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T.43 Seasonal Calendar

A Seasonal Calendar is a simple participatory assessment tool to explore and visualise seasonal changes. It provides community-level information about seasonal cause and effect relationships, raises awareness, stimulates discussion and informs planning and decision making.

A Seasonal Calendar is a matrix or table with a linear time scale on one axis (corresponding to the local calendar) and indicators of interest on the other axis. It can be drawn on the ground (e.g. using sticks) or on a big sheet of paper. Depending on the context or type of information needed, potential indicators or questions include: rainfall pattern, prevalence of diseases, changes in livelihood activities, income and expenditure for men and women, availability of money and time, availability of water, or agricultural activities. A facilitated discussion - sometimes in separate Focus Groups T.14 – can encourage the group to identify the linkages and potential underlying reasons for the differences highlighted. An adapted version of the tool can also be used as a daily activity calendar to, for example, identify what people do in relation to hygiene over the course of a day. A Seasonal Calendar requires a large open space for the target group to convene, a trained facilitator and paper, pens and markers (or sticks if drawn on the ground). It does not require a high level of expertise (or literacy) and is usually done in less than two hours. It can provide baseline information for planning and decision making (chapter  A ) and, if done repeatedly, it can also be used as a Monitoring M.2 tool


The Seasonal Calendar is most applicable in the stabilisation and recovery phases but may be useful for an initial market assessment or to better understand changes in the local environment (e.g. times with limited road access) that are likely to affect emergency responses. The tool is more relevant if the participants have lived in the community and are familiar with changes in it over time. It may be useful in identifying times of, e.g. disease prevalence, labour or water shortages and suitable times for WASH infrastructure construction (e.g. after harvest when time is available). It can support community-based climate change adaptation measures.


  • Have a local facilitator who speaks the language and relates to the culture and issues discussed

  • Consider using symbols or graphics, depending on literacy levels 

  • Ensure that the matrix is large enough to be easily seen by all


  • Do not collect information without a facilitated discussion afterwards, enabling conclusions to be made jointly 

  • Do not accept information uncritically; it is based on memory and triangulation may be needed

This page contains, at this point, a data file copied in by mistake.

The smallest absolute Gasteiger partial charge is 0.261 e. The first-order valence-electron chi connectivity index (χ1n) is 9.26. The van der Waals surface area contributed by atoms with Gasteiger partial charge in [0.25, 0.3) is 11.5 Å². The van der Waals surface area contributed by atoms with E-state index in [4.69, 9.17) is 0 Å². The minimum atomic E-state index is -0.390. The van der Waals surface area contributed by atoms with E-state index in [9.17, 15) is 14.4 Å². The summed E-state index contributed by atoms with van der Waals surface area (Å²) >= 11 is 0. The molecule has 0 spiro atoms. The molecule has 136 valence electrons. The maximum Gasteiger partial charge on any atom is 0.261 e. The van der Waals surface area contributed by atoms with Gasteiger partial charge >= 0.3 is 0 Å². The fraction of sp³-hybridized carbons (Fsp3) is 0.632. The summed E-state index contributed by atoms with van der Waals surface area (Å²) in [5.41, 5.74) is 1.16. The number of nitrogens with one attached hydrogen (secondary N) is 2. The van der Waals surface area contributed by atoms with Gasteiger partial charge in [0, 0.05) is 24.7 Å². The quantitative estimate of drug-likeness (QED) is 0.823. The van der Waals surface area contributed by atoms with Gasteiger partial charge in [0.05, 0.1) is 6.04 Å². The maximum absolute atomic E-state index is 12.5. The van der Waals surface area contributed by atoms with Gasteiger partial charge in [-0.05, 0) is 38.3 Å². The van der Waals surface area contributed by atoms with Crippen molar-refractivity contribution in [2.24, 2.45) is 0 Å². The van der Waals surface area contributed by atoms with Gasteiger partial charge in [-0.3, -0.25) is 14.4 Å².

Practical Example

The IFRC developed and used a Seasonal Calendar for Vector Control P.5 of the zika virus to visualise information and analyse how climate change and social and cultural conditions in a specific context were affecting zika-spreading mosquitoes. It helped communities to track vector risks over time and empowered them to tailor their activities to seasonal risks with, for example, clean-up interventions at times of greatest risk.

Key Decision Critria

Response Phase
Acute Response
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Protracted Crisis
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HP Component
Preconditions and Enabling Environment
Community Engagement and Participation
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Assessment, Analysis and Planning
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Social and Behaviour Change
Monitoring, Evaluation, Accountability and Learning (MEAL)
Target Group
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Older People
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Persons with Disabilities
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Local Leaders
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Society as a whole
Application Level
Individual / Household
Community / Municipality
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General overview of different participatory tools including Seasonal Calendars

IFRC (undated): Seasonal Calendar. EVCA Toolbox

Oxfam (2015): Market Analysis Application in WASH Response

IFRC (2005): Guidelines for Emergency Assessment

Short description of Seasonal Calendars as an evaluation tool

BetterEvaluation (undated): Seasonal Calendars

Example Seasonal Calendar used as part of the Zika response in the Americas

IFRC (2017): Zika, Dengue and Chikungunya Toolkit: Adaptation for Latin America and the Caribbean